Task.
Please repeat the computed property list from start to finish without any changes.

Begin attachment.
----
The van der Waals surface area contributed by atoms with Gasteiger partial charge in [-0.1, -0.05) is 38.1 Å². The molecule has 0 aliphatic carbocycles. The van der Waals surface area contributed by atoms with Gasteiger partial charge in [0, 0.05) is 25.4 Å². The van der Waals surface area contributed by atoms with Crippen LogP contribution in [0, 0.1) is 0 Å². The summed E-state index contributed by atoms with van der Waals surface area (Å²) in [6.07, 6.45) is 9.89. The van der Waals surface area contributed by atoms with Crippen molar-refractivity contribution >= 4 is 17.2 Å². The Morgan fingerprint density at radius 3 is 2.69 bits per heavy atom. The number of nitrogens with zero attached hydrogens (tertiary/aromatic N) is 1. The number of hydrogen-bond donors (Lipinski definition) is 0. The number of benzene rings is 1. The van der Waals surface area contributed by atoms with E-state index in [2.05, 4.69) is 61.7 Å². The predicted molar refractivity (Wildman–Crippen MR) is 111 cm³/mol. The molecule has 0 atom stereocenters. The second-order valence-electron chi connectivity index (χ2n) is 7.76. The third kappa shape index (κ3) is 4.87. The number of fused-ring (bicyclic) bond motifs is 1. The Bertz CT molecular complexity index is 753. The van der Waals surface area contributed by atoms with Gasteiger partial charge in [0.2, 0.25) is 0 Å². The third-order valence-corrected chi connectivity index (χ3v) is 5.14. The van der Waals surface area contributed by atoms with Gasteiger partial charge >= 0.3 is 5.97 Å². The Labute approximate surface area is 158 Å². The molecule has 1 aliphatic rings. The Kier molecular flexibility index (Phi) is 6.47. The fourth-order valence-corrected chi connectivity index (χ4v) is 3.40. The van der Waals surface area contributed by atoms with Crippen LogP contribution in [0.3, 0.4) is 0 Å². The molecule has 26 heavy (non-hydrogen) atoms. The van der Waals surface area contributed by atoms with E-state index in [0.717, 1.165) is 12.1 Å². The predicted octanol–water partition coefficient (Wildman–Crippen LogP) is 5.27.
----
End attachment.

The van der Waals surface area contributed by atoms with Gasteiger partial charge in [-0.1, -0.05) is 38.1 Å². The molecule has 0 aliphatic carbocycles. The van der Waals surface area contributed by atoms with Gasteiger partial charge in [0, 0.05) is 25.4 Å². The van der Waals surface area contributed by atoms with Crippen LogP contribution in [0, 0.1) is 0 Å². The summed E-state index contributed by atoms with van der Waals surface area (Å²) in [6.07, 6.45) is 9.89. The van der Waals surface area contributed by atoms with Crippen molar-refractivity contribution >= 4 is 17.2 Å². The Morgan fingerprint density at radius 3 is 2.69 bits per heavy atom. The number of nitrogens with zero attached hydrogens (tertiary/aromatic N) is 1. The number of hydrogen-bond donors (Lipinski definition) is 0. The number of benzene rings is 1. The van der Waals surface area contributed by atoms with E-state index in [2.05, 4.69) is 61.7 Å². The predicted molar refractivity (Wildman–Crippen MR) is 111 cm³/mol. The molecule has 0 atom stereocenters. The second-order valence-electron chi connectivity index (χ2n) is 7.76. The third kappa shape index (κ3) is 4.87. The number of fused-ring (bicyclic) bond motifs is 1. The Bertz CT molecular complexity index is 753. The van der Waals surface area contributed by atoms with Gasteiger partial charge in [0.2, 0.25) is 0 Å². The third-order valence-corrected chi connectivity index (χ3v) is 5.14. The van der Waals surface area contributed by atoms with Gasteiger partial charge >= 0.3 is 5.97 Å². The Labute approximate surface area is 158 Å². The molecule has 1 aliphatic rings. The Kier molecular flexibility index (Phi) is 6.47. The fourth-order valence-corrected chi connectivity index (χ4v) is 3.40. The van der Waals surface area contributed by atoms with Crippen LogP contribution in [0.3, 0.4) is 0 Å². The molecule has 26 heavy (non-hydrogen) atoms. The van der Waals surface area contributed by atoms with E-state index in [0.717, 1.165) is 12.1 Å². The predicted octanol–water partition coefficient (Wildman–Crippen LogP) is 5.27.